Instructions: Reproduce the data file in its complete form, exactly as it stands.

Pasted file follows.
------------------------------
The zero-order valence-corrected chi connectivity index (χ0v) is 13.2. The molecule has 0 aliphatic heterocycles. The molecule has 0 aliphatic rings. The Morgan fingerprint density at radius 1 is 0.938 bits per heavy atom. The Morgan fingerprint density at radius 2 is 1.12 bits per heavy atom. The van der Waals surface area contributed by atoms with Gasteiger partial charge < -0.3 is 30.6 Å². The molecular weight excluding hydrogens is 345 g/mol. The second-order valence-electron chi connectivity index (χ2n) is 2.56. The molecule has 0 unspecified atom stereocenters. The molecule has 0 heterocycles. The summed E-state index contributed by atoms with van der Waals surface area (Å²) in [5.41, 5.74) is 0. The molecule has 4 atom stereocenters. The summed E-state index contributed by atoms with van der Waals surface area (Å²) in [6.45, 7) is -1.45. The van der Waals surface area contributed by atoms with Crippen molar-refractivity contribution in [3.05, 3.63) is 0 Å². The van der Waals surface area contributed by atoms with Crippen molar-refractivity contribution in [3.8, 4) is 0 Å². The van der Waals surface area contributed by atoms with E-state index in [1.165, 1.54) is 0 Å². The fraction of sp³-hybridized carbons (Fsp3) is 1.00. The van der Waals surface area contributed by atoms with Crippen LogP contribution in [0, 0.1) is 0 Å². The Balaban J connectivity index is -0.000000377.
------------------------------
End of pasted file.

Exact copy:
The zero-order valence-corrected chi connectivity index (χ0v) is 13.2. The molecule has 0 aliphatic heterocycles. The molecule has 0 aliphatic rings. The Morgan fingerprint density at radius 1 is 0.938 bits per heavy atom. The Morgan fingerprint density at radius 2 is 1.12 bits per heavy atom. The van der Waals surface area contributed by atoms with Gasteiger partial charge < -0.3 is 30.6 Å². The molecular weight excluding hydrogens is 345 g/mol. The second-order valence-electron chi connectivity index (χ2n) is 2.56. The molecule has 0 unspecified atom stereocenters. The molecule has 0 heterocycles. The summed E-state index contributed by atoms with van der Waals surface area (Å²) in [5.41, 5.74) is 0. The molecule has 4 atom stereocenters. The summed E-state index contributed by atoms with van der Waals surface area (Å²) in [6.45, 7) is -1.45. The van der Waals surface area contributed by atoms with Crippen molar-refractivity contribution in [3.05, 3.63) is 0 Å². The van der Waals surface area contributed by atoms with Crippen molar-refractivity contribution in [3.8, 4) is 0 Å². The van der Waals surface area contributed by atoms with E-state index in [1.165, 1.54) is 0 Å². The fraction of sp³-hybridized carbons (Fsp3) is 1.00. The van der Waals surface area contributed by atoms with Crippen LogP contribution in [0, 0.1) is 0 Å². The Balaban J connectivity index is -0.000000377.